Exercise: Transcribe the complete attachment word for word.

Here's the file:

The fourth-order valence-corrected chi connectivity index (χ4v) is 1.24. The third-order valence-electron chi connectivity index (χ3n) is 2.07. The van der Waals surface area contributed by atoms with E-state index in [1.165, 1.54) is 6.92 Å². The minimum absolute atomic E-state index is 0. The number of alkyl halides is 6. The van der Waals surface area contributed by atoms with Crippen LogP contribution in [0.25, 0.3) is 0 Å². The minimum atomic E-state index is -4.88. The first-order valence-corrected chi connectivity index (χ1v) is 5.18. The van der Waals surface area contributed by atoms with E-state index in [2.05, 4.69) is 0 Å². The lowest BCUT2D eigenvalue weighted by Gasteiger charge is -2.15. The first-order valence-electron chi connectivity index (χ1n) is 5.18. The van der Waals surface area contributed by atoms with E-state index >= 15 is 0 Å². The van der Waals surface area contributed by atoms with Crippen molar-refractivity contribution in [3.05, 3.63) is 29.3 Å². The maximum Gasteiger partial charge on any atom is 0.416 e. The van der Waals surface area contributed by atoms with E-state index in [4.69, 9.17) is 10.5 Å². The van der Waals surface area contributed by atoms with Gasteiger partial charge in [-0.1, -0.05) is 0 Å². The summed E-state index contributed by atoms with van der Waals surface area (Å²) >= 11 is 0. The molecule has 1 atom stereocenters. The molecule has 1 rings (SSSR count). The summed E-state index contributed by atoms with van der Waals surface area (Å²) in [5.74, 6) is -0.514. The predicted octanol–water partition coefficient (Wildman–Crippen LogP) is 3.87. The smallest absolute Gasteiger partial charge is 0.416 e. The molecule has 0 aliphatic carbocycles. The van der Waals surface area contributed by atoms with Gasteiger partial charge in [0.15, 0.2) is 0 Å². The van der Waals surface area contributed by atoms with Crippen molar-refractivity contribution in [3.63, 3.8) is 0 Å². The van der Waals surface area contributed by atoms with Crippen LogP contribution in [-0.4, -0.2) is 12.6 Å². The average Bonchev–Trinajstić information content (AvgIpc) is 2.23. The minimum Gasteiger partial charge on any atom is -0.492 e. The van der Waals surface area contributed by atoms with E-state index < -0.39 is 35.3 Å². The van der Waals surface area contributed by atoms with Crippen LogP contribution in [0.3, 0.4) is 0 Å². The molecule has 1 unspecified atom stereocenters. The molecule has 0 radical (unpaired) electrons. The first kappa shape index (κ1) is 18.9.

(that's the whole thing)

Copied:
The fourth-order valence-corrected chi connectivity index (χ4v) is 1.24. The third-order valence-electron chi connectivity index (χ3n) is 2.07. The van der Waals surface area contributed by atoms with E-state index in [1.165, 1.54) is 6.92 Å². The minimum absolute atomic E-state index is 0. The number of alkyl halides is 6. The van der Waals surface area contributed by atoms with Crippen LogP contribution in [0.25, 0.3) is 0 Å². The minimum atomic E-state index is -4.88. The first-order valence-corrected chi connectivity index (χ1v) is 5.18. The van der Waals surface area contributed by atoms with E-state index in [2.05, 4.69) is 0 Å². The lowest BCUT2D eigenvalue weighted by Gasteiger charge is -2.15. The first-order valence-electron chi connectivity index (χ1n) is 5.18. The van der Waals surface area contributed by atoms with E-state index >= 15 is 0 Å². The van der Waals surface area contributed by atoms with Crippen molar-refractivity contribution in [3.05, 3.63) is 29.3 Å². The maximum Gasteiger partial charge on any atom is 0.416 e. The van der Waals surface area contributed by atoms with E-state index in [4.69, 9.17) is 10.5 Å². The van der Waals surface area contributed by atoms with Gasteiger partial charge in [-0.1, -0.05) is 0 Å². The summed E-state index contributed by atoms with van der Waals surface area (Å²) >= 11 is 0. The molecule has 1 atom stereocenters. The molecule has 1 rings (SSSR count). The summed E-state index contributed by atoms with van der Waals surface area (Å²) in [5.74, 6) is -0.514. The predicted octanol–water partition coefficient (Wildman–Crippen LogP) is 3.87. The smallest absolute Gasteiger partial charge is 0.416 e. The molecule has 0 aliphatic carbocycles. The van der Waals surface area contributed by atoms with Gasteiger partial charge in [0.15, 0.2) is 0 Å². The van der Waals surface area contributed by atoms with Crippen molar-refractivity contribution in [3.63, 3.8) is 0 Å². The van der Waals surface area contributed by atoms with Crippen LogP contribution in [-0.4, -0.2) is 12.6 Å². The average Bonchev–Trinajstić information content (AvgIpc) is 2.23. The minimum Gasteiger partial charge on any atom is -0.492 e. The van der Waals surface area contributed by atoms with E-state index < -0.39 is 35.3 Å². The van der Waals surface area contributed by atoms with Crippen LogP contribution in [0.3, 0.4) is 0 Å². The molecule has 1 unspecified atom stereocenters. The molecule has 0 radical (unpaired) electrons. The first kappa shape index (κ1) is 18.9.